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Resources 2013, 2(2), 39-57; doi:10.3390/resources2020039

Review
The Size of Forest Holding/Parcelization Problem in Forestry: A Literature Review
John E. Hatcher Jr. 1, Thomas J. Straka 1,* and John L. Greene 2
1
School of Agricultural, Forest, and Environmental Sciences, Clemson University, Clemson, SC 29634, USA; E-Mail: john.e.hatcher@gmail.com
2
Southern Research Station, U.S. Department of Agriculture (USDA) Forest Service, P.O. Box 12254, Research Triangle Park, NC 27709, USA; E-Mail: johnlgreene@fs.fed.us
*
Author to whom correspondence should be addressed; E-Mail: tstraka@clemson.edu; Tel.: +1-864-656-4827; Fax: +1-864-656-3304.
Received: 22 February 2013; in revised form: 2 April 2013 / Accepted: 4 April 2013 /
Published: 19 April 2013

Abstract

: In the early nonindustrial private forest (family forest) research literature, size of forest holding was identified as a critical variable impacting the propensity of family forest owners to invest in and manage small forest properties. This literature discusses relationships between size of forest holding and variables like forest owners’ financial and asset positions, forest management objectives, use of a forest management plan and professional forestry advice, and use of forestry cost-share funding. Since then, the literature has expanded and now relates to the major problem of forest parcelization. We reviewed this literature for historical themes, technical considerations, and continuing ownership problems, emphasizing the current circumstances of forest parcelization and its historical roots in the size of forest holding problem. Many of the sociological, economic, financial, and technical relationships identified earlier as foundations of the size of forest holding problem are shown to be also fundamental to the parcelization problem in forestry. We suggest that today’s parcelization issues are partially a continuation of the size of forest holding problem and that earlier research may be relevant to parcelization problems. We provide a detailed literature review that relates parcelization to the size of forest holding problem.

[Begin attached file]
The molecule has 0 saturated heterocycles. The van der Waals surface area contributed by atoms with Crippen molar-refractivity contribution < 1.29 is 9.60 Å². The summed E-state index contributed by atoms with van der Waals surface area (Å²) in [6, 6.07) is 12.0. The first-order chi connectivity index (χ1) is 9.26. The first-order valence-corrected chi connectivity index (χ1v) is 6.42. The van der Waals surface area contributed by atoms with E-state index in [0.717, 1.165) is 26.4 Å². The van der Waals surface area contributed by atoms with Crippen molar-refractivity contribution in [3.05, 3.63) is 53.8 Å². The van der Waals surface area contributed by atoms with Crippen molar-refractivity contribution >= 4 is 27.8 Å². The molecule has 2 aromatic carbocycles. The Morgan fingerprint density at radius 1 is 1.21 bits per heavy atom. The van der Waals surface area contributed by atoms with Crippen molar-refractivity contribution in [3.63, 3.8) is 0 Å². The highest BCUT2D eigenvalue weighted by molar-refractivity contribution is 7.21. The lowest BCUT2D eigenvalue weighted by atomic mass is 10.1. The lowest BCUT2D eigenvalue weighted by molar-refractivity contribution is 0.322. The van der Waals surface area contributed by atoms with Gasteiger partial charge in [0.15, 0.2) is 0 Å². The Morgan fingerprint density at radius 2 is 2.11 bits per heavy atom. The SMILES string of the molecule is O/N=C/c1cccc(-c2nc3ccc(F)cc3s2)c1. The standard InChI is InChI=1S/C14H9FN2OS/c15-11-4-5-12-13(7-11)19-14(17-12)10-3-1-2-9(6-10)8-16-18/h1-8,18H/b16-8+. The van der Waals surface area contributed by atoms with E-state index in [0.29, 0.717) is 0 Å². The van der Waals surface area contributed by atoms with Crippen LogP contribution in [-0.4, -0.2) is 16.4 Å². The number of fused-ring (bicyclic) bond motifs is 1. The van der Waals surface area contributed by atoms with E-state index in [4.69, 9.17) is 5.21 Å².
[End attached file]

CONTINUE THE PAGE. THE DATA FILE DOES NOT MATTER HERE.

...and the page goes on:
Keywords:
size of forest holding; nonindustrial private forest (NIPF); family forest; tract size; parcelization; private noncorporate forest owner

1. Introduction

There are about 11.3 million private forest owners in the United States; of those, 10.4 million are family forest owners [1]. In the recent past, these ownerships were generally called nonindustrial private forests (NIPF). Large amounts of forest industry timberland shifted ownership to nonindustrial owners over the last few decades requiring a shift in definition to capture these family ownerships that tend to be smaller and individually owned.

The most recent family forest ownership study classified private forestland owners as industrial, other non-industrial, and family forest. Since most data comes from U.S. Department of Agriculture (USDA) Forest Service surveys, the definitions of these terms are relevant: NIPF owners are defined as “family and individuals who own forestland and corporations and other private groups that own forestland, but do not own and operate a primary wood-processing facility”. This group is a subset of private forest owners, while family forest owners are defined as “families, individuals, trusts, estates, family partnerships, and other unincorporated groups of individuals that own forestland.” NIPF owners are a subset of private forest owners and family forest owners are a subset of NIPF owners [1].

Family forests have long been recognized as crucial to maintaining sustainable forests in the United States and crucial to the nation’s timber supply [2]. Early forestry literature calls them small forests (as many of them are small in size; over 60% of family forests are less than 10 acres in size), farm forests (many of the early family forests were parts of farm operations), and eventually NIPFs. The forestry literature now mainly uses NIPF and family forest to identify these forests.